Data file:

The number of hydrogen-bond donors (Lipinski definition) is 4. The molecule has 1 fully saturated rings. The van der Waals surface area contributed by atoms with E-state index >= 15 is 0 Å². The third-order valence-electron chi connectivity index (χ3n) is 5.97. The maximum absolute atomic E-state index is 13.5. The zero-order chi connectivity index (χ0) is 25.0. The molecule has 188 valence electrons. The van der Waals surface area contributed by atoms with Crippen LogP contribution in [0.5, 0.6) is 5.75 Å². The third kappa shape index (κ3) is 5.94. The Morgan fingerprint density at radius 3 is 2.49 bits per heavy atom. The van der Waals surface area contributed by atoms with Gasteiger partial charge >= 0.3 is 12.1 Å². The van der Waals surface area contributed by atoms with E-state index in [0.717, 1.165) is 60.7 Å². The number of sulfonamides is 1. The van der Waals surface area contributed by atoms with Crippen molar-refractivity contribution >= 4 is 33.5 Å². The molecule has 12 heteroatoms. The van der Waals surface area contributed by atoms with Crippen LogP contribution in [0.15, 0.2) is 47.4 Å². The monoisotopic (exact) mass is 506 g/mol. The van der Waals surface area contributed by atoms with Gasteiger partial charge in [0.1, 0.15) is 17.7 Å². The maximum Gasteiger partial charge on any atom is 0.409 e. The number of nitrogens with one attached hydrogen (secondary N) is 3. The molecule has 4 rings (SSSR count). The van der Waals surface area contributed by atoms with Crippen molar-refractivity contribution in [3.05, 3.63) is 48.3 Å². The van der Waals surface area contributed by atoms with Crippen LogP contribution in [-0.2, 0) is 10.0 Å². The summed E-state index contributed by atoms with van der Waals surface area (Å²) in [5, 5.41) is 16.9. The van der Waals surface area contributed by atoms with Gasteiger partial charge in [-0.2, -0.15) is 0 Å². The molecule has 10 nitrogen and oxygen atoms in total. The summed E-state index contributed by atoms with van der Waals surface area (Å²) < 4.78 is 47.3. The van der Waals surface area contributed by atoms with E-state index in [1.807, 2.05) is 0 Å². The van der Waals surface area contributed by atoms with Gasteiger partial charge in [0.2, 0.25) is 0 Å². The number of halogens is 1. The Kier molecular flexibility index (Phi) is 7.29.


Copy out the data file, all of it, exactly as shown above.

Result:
The number of hydrogen-bond donors (Lipinski definition) is 4. The molecule has 1 fully saturated rings. The van der Waals surface area contributed by atoms with E-state index >= 15 is 0 Å². The third-order valence-electron chi connectivity index (χ3n) is 5.97. The maximum absolute atomic E-state index is 13.5. The zero-order chi connectivity index (χ0) is 25.0. The molecule has 188 valence electrons. The van der Waals surface area contributed by atoms with Crippen LogP contribution in [0.5, 0.6) is 5.75 Å². The third kappa shape index (κ3) is 5.94. The Morgan fingerprint density at radius 3 is 2.49 bits per heavy atom. The van der Waals surface area contributed by atoms with Gasteiger partial charge >= 0.3 is 12.1 Å². The van der Waals surface area contributed by atoms with E-state index in [0.717, 1.165) is 60.7 Å². The number of sulfonamides is 1. The van der Waals surface area contributed by atoms with Crippen molar-refractivity contribution >= 4 is 33.5 Å². The molecule has 12 heteroatoms. The van der Waals surface area contributed by atoms with Crippen LogP contribution in [0.15, 0.2) is 47.4 Å². The monoisotopic (exact) mass is 506 g/mol. The van der Waals surface area contributed by atoms with Gasteiger partial charge in [0.1, 0.15) is 17.7 Å². The maximum Gasteiger partial charge on any atom is 0.409 e. The number of nitrogens with one attached hydrogen (secondary N) is 3. The molecule has 4 rings (SSSR count). The van der Waals surface area contributed by atoms with Crippen molar-refractivity contribution in [3.05, 3.63) is 48.3 Å². The van der Waals surface area contributed by atoms with Crippen LogP contribution in [-0.2, 0) is 10.0 Å². The summed E-state index contributed by atoms with van der Waals surface area (Å²) in [5, 5.41) is 16.9. The van der Waals surface area contributed by atoms with Gasteiger partial charge in [-0.2, -0.15) is 0 Å². The molecule has 10 nitrogen and oxygen atoms in total. The summed E-state index contributed by atoms with van der Waals surface area (Å²) < 4.78 is 47.3. The van der Waals surface area contributed by atoms with E-state index in [1.807, 2.05) is 0 Å². The van der Waals surface area contributed by atoms with Gasteiger partial charge in [0.2, 0.25) is 0 Å². The number of halogens is 1. The Kier molecular flexibility index (Phi) is 7.29.